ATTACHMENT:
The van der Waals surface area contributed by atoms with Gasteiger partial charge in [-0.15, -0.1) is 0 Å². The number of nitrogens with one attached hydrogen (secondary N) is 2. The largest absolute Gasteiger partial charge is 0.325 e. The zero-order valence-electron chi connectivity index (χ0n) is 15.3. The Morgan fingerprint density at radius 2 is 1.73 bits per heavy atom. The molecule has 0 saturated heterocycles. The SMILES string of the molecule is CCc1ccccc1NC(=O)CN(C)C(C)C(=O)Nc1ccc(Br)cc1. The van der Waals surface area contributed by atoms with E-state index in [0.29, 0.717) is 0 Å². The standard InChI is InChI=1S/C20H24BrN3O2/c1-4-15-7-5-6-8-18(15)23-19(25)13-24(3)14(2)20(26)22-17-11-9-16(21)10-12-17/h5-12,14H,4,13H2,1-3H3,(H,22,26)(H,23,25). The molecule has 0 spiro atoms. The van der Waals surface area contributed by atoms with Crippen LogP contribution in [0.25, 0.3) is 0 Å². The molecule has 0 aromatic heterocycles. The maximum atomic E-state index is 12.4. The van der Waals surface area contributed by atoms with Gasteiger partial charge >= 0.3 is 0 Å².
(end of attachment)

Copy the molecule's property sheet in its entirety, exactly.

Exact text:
The van der Waals surface area contributed by atoms with Gasteiger partial charge in [-0.15, -0.1) is 0 Å². The number of nitrogens with one attached hydrogen (secondary N) is 2. The largest absolute Gasteiger partial charge is 0.325 e. The zero-order valence-electron chi connectivity index (χ0n) is 15.3. The Morgan fingerprint density at radius 2 is 1.73 bits per heavy atom. The molecule has 0 saturated heterocycles. The SMILES string of the molecule is CCc1ccccc1NC(=O)CN(C)C(C)C(=O)Nc1ccc(Br)cc1. The van der Waals surface area contributed by atoms with E-state index in [0.29, 0.717) is 0 Å². The standard InChI is InChI=1S/C20H24BrN3O2/c1-4-15-7-5-6-8-18(15)23-19(25)13-24(3)14(2)20(26)22-17-11-9-16(21)10-12-17/h5-12,14H,4,13H2,1-3H3,(H,22,26)(H,23,25). The molecule has 0 spiro atoms. The van der Waals surface area contributed by atoms with Crippen LogP contribution in [0.25, 0.3) is 0 Å². The molecule has 0 aromatic heterocycles. The maximum atomic E-state index is 12.4. The van der Waals surface area contributed by atoms with Gasteiger partial charge >= 0.3 is 0 Å².